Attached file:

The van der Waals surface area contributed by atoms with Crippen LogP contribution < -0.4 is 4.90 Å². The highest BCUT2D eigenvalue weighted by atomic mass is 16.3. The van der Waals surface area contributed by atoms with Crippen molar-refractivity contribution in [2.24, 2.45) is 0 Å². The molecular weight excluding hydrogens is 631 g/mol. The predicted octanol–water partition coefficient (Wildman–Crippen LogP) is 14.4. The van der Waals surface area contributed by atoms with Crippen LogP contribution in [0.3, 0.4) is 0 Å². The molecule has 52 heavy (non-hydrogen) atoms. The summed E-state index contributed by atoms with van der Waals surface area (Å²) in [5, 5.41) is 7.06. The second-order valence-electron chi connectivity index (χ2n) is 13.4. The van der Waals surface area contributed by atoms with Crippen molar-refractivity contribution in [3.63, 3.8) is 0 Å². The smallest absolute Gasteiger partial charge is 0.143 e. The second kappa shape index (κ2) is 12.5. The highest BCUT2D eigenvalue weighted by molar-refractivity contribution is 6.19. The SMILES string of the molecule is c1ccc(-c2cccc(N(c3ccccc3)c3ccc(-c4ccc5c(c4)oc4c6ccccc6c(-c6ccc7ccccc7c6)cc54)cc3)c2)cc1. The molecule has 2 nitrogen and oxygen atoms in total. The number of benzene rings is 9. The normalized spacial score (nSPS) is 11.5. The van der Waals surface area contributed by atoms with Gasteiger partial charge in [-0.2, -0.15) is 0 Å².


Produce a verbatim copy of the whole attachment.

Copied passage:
The van der Waals surface area contributed by atoms with Crippen LogP contribution < -0.4 is 4.90 Å². The highest BCUT2D eigenvalue weighted by atomic mass is 16.3. The van der Waals surface area contributed by atoms with Crippen molar-refractivity contribution in [2.24, 2.45) is 0 Å². The molecular weight excluding hydrogens is 631 g/mol. The predicted octanol–water partition coefficient (Wildman–Crippen LogP) is 14.4. The van der Waals surface area contributed by atoms with Crippen LogP contribution in [0.3, 0.4) is 0 Å². The molecule has 52 heavy (non-hydrogen) atoms. The summed E-state index contributed by atoms with van der Waals surface area (Å²) in [5, 5.41) is 7.06. The second-order valence-electron chi connectivity index (χ2n) is 13.4. The van der Waals surface area contributed by atoms with Crippen molar-refractivity contribution in [3.63, 3.8) is 0 Å². The smallest absolute Gasteiger partial charge is 0.143 e. The second kappa shape index (κ2) is 12.5. The highest BCUT2D eigenvalue weighted by molar-refractivity contribution is 6.19. The SMILES string of the molecule is c1ccc(-c2cccc(N(c3ccccc3)c3ccc(-c4ccc5c(c4)oc4c6ccccc6c(-c6ccc7ccccc7c6)cc54)cc3)c2)cc1. The molecule has 2 nitrogen and oxygen atoms in total. The number of benzene rings is 9. The normalized spacial score (nSPS) is 11.5. The van der Waals surface area contributed by atoms with Gasteiger partial charge in [-0.2, -0.15) is 0 Å².